Hibernation Animal Sort – Find some pictures online of animals that hibernate and animals that don’t. Print or draw the animals and sort by yes or no. Alternatively, you can also do a Google image search for “animals” and go through the photos online, having your preschooler say yes or no to each image.
Playful Learning Activities for a Hibernation Theme
Bear Cave – Create a cave (fort) with blankets, sheets, or towels. Pretend to be a bear waking up from a long winter’s nap. Are you angry? Hungry? Grumpy? Act out different moods. But more importantly, just have fun pretending to be an animal hibernating in the cave. This is also a good opportunity to teach your preschooler about how different animals hibernate in different kinds of homes.
Bear or Hibernating Animal Puppets – Using paper lunch bags, grab assorted craft materials from around the house and make hibernating animal puppets. Use googly eyes, pipe cleaners, stickers, feathers, you name it! Once the puppets are dry…put on a puppet show!
Junk Mail Art – Grab some junk mail and encourage your preschooler to cut out things that interest them. This is great for building hand strength and fine motor development… plus it’s fun!
Social-Emotional Activities for a Hibernation Theme
Don’t Poke the Bear – We know the phrase ‘Don’t Poke the Bear’ means not to make someone angry. Invite your child to pretend to be a sleeping bear. Another person taps them on the shoulder…the bear is angry when he wakes up. What are some ways to manage feelings of anger? Discuss with your preschooler how they could help calm their body when they are angry. Switch roles with each other and continue waking the bear with new emotions!
Hibernating Animals Role Play – Grab those hibernating animal puppets you might have already made and use them for modeling manners and kindness. Invite your preschooler to act out a scene with the characters. Perhaps in the scene, one animal or character is sad because he feels left out. How can the other characters make him feel included? Encourage your preschooler to be the voice of an animal and make their voices and body language model the emotions. Continue making scenes together to model other social skills like sharing, waiting for a turn, and following directions.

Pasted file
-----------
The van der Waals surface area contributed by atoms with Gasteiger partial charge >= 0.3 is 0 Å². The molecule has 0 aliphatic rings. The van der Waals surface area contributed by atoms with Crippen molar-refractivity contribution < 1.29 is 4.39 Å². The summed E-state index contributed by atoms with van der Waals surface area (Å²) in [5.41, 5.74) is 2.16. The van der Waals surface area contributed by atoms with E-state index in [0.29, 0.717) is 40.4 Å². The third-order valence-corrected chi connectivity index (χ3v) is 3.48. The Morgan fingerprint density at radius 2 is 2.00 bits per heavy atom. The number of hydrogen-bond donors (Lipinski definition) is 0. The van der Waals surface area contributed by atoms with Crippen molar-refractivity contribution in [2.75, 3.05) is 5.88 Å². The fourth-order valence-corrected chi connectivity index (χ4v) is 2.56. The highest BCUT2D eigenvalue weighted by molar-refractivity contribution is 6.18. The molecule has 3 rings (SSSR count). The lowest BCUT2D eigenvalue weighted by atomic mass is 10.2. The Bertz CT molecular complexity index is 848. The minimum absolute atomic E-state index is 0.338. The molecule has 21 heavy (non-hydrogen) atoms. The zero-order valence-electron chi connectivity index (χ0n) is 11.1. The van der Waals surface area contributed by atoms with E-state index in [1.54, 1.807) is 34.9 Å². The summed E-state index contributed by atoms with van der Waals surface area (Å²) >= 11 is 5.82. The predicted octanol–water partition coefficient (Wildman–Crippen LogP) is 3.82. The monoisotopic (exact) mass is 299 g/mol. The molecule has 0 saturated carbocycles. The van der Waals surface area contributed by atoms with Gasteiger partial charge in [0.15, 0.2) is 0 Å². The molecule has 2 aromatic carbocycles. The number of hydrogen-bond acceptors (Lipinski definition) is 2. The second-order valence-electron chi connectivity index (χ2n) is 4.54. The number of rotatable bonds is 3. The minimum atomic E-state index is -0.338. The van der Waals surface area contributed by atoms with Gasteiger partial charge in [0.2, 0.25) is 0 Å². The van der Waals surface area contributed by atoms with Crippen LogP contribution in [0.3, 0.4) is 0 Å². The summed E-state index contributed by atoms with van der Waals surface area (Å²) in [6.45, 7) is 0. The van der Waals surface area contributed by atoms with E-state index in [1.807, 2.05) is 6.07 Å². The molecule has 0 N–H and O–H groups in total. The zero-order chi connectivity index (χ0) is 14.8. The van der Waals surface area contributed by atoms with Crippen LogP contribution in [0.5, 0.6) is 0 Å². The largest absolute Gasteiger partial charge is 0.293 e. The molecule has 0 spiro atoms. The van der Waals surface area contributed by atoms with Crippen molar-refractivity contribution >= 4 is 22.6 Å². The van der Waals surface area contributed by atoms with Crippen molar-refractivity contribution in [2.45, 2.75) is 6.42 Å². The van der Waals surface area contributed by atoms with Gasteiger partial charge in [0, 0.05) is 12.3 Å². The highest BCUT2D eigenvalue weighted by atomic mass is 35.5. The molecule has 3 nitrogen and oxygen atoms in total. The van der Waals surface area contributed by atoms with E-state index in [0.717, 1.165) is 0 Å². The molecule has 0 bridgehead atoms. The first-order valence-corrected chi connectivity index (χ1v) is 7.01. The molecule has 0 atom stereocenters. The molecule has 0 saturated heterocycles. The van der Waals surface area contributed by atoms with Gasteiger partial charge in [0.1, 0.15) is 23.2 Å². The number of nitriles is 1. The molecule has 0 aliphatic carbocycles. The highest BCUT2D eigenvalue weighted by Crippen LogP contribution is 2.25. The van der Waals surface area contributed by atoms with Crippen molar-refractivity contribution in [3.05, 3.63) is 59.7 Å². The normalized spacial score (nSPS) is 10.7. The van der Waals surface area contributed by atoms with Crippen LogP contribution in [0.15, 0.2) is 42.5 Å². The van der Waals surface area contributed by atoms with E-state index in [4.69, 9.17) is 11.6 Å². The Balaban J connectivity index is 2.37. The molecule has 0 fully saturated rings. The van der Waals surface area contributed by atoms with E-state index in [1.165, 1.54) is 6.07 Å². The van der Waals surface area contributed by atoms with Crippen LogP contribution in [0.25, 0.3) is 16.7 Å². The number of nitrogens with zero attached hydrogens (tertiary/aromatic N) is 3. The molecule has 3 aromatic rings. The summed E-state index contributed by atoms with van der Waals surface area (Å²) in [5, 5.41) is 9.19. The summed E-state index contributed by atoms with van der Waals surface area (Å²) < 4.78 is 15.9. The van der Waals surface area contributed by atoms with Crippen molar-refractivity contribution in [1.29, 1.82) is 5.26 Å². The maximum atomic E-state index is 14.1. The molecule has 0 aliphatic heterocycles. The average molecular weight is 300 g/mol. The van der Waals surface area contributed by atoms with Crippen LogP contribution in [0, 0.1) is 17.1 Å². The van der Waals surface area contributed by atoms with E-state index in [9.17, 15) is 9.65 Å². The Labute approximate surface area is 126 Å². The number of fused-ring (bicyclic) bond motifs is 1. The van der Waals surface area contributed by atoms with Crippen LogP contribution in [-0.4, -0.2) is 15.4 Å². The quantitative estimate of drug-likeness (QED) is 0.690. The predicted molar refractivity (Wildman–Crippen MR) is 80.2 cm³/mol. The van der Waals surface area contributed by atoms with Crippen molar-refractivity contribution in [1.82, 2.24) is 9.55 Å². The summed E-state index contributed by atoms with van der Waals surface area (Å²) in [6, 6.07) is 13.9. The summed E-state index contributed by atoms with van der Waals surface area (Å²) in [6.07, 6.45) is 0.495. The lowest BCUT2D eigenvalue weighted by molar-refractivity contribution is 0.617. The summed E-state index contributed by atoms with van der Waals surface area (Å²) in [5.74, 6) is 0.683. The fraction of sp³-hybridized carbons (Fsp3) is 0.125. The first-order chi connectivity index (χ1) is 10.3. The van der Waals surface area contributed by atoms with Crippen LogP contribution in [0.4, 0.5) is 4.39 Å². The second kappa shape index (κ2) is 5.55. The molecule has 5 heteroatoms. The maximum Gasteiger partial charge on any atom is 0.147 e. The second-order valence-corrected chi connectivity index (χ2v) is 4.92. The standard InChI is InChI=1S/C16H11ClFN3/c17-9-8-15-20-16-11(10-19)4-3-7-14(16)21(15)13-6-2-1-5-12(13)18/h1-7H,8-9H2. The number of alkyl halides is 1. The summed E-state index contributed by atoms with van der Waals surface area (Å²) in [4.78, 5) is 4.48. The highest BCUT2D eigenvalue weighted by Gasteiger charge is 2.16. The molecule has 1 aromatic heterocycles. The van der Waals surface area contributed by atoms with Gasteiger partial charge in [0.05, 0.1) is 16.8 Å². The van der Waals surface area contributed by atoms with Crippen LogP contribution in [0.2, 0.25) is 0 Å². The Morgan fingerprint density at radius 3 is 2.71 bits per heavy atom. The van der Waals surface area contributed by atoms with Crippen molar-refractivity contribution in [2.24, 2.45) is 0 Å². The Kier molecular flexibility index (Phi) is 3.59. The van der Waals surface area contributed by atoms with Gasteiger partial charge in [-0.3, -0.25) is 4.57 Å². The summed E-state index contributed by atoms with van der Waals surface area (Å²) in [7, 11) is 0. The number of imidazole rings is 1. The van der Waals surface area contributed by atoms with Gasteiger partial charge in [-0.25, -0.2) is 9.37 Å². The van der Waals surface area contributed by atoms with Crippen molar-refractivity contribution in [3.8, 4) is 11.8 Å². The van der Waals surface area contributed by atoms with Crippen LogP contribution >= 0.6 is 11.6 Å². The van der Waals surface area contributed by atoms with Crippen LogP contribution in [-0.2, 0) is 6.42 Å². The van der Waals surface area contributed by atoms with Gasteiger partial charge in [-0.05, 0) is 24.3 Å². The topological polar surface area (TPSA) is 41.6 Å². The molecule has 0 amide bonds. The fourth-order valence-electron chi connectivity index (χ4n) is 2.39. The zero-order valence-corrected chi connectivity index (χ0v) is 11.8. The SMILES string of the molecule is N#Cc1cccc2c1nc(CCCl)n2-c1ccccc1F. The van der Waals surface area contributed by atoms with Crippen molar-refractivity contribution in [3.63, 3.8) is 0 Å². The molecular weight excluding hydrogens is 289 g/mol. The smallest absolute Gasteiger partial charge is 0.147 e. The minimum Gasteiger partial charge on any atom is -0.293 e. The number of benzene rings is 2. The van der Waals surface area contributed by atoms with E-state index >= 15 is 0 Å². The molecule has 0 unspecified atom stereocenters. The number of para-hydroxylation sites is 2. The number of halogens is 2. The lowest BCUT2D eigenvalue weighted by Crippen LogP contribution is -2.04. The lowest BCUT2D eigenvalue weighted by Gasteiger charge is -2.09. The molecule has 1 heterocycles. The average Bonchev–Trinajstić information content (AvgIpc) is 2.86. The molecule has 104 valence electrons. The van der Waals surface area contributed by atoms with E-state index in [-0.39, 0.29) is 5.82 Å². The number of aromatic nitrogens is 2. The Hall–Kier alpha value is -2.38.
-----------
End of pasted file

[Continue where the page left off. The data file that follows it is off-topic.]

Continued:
Just Plain Fun Activities for a Hibernation Theme
Playdough Animal Homes – Using brown or tan playdough, invite your preschooler to make animal homes for the winter. What does a raccoon den look like? How about a notch in a tree for a squirrel? Where does a frog hibernate? Etc. etc. You can find all my playdough recipes in my playdough book.
Nature Walk – Go on a walk and try to find different animal homes. What kinds of animals might hibernate in each home? Note that hibernation homes can be above ground or underground.
Hibernation Craft – Cut a paper plate to look like a cave. Add leaves and colored construction paper to the bottom. This makes a cozy den, but also camouflages the animals. Add toys or drawn animals.
Get Online Activities for a Hibernation Theme
Online Story – Go to YouTube and listen to the book Hibernation Station by Michelle Meadows. Pause periodically to talk about the illustrations and all the different animals that hibernate. This develops oral language skills.
Research Animals that Hibernate – Research different kinds of animals that hibernate. Check out these links: Hibernating Animals and Getting Ready for Hibernation. Help your child write a list of all the animals that hibernate.
Hibernation Song – Enjoy this clever song that helps preschoolers learn about some animals that hibernate and when it’s time to wake up!
Get Your Free Hibernation Lesson Plans Here
Think these hibernation activities for preschoolers will complete your winter theme lesson plans? Then grab your copy below. Just click the image and the PDF will be sent to your email.
I am Sarah, an educator turned stay-at-home mama of five! I am the owner and creator of Stay At Home Educator, a website about intentional teaching and purposeful learning in the early childhood years. I’ve taught range of levels, including preschool and college, and a little bit of just about everything in between. Right now, my focus is teaching my children and running a preschool from my home. Credentials include: Bachelors in Art, Masters in Curriculum and Instruction